Who wants to look at the freeway. This is an example of architecture that isn’t stud boxes clad in stucco dictated by planning – a gem in my opinion.

      1. I’m also getting over my initial disappointment. It’s growing on me. I just wish the remainder of the buildings proposed for that side of the boulevard would get built.

    4. I think it’s ridiculous to actually think that residents of a building have some sort of social obligation to open their personal space to the world, to make the world feel better.

      Guess what Sierrajeff? the blinds are open AND closed all the time, randomly. Why does that bother you so much?

      1. Again, try your reading comprehension skills. At no point did I say residents have an obligation to open their interiors to the public. I MERELY NOTED THAT A 5-STORY SOLID BLANK WALL IS UGLY AND OFF-PUTTING. God this site is getting as annoying and presumptive and polarized as everything else in this insane world.

        1. Well, I read that you “implied” that residents of a building have some sort of “obligation” to society to make their view “pretty”. Quotes are mine. Ugly and off-putting is subjective.

          And it’s really NOT a solid, blank wall. It’s a glass curtain wall with automated aluminum louvers. When I walk by there, I find the façade ever changing and, in fact, quite interesting. It’s never the same light and dark; actually lots of nuanced variations. I find it refreshing.

          1. Architect should have known they would always be closed. If you open them then it feels like you’re in a prison cell with all these bars outside your windows.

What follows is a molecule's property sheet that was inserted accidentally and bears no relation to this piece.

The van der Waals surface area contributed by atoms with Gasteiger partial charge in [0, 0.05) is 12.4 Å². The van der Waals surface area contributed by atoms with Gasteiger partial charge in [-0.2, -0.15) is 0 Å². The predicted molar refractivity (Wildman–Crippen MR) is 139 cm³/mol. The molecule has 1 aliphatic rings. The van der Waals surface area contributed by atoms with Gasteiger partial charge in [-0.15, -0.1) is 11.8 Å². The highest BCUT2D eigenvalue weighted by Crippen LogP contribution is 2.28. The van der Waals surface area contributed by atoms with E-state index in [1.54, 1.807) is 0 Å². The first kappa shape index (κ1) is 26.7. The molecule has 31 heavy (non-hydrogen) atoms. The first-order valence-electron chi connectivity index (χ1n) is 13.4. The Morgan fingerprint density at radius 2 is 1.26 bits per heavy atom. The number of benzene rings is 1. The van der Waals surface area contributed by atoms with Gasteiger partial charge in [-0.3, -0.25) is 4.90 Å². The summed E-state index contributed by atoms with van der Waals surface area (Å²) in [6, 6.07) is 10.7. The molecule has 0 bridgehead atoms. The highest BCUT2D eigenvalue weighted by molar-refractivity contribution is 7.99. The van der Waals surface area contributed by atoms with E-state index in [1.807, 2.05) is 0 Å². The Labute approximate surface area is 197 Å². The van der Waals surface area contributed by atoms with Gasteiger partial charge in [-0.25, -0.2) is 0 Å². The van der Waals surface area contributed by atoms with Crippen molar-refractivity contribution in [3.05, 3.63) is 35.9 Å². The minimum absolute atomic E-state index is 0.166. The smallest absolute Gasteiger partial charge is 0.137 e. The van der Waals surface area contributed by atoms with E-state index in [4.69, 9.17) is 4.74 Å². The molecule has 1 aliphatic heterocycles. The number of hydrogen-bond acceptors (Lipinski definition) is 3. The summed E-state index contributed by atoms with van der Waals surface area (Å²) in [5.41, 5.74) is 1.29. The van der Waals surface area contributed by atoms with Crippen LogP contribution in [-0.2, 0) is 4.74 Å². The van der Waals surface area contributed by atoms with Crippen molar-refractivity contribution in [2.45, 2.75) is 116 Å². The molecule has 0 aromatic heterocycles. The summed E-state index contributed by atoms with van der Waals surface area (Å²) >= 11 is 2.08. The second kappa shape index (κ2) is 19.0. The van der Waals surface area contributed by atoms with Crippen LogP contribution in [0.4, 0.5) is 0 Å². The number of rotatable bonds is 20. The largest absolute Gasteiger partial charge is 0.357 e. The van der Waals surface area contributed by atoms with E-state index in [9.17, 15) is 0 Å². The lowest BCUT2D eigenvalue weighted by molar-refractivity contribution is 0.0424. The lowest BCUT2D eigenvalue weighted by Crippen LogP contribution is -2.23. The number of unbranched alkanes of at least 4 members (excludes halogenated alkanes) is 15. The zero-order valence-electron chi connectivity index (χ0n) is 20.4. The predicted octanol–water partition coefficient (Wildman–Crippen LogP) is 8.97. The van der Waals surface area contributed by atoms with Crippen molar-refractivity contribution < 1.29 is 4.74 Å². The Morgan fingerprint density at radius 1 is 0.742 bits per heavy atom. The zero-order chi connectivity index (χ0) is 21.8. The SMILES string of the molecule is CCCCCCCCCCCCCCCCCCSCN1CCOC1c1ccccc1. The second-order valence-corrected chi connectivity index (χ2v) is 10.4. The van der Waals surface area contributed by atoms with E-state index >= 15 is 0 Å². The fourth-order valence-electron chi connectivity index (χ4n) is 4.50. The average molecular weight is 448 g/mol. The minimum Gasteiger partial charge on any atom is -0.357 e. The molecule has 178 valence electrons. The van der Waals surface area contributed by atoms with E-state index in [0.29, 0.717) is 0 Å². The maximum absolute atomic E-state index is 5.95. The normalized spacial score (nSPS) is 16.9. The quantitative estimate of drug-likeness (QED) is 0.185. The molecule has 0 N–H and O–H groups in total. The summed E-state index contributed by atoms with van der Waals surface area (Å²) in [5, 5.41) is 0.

2. I like the soaring horizontal lines; the curved “cornice” is a nice touch. Nice modern look, with some thoughtful details. IMO: might be pleasant affect to turn the palette gray-blue/cream.

  3. Given the crew that regularly assembles in front of Rebel this can’t happen soon enough. Combined with the development of the Flax site across the street I could see this area becomming a decent little sub-neighborhood.

    1. Yes, i like it very much and it comes as an unexpected and welcome replacement to what is there now.

  4. People actually live there? I actually thought it was the new jail. No wonder they close louvers (bars)…for all they spent– views of homeless encampments and cars doesn’t seem very fair.

  5. The ground floor commercial would surely become reflective-windowed medical offices, adding much character and charm to the neighborhood walking and shopping experience.

  6. 8 Octavia is artistic. Every time you look at it, the louvers are in different positions. It makes for a nice change to traditional windows. Furthermore, at night when a louver is slightly open, light shines across in a really cool way.

    1. 8 octavia is truly the ugliest building in SF. I have changed my route off of the freeway (adding 5 min to my commute) just to avoid it.

  7. I must say many of the designs on market all look the same and are pretty uninspiring…this looks identical to the other 3 buildings up along Sanchez. Can we do better please? I thought the Linea building was the first step in a progressive design for our urban residential buildings.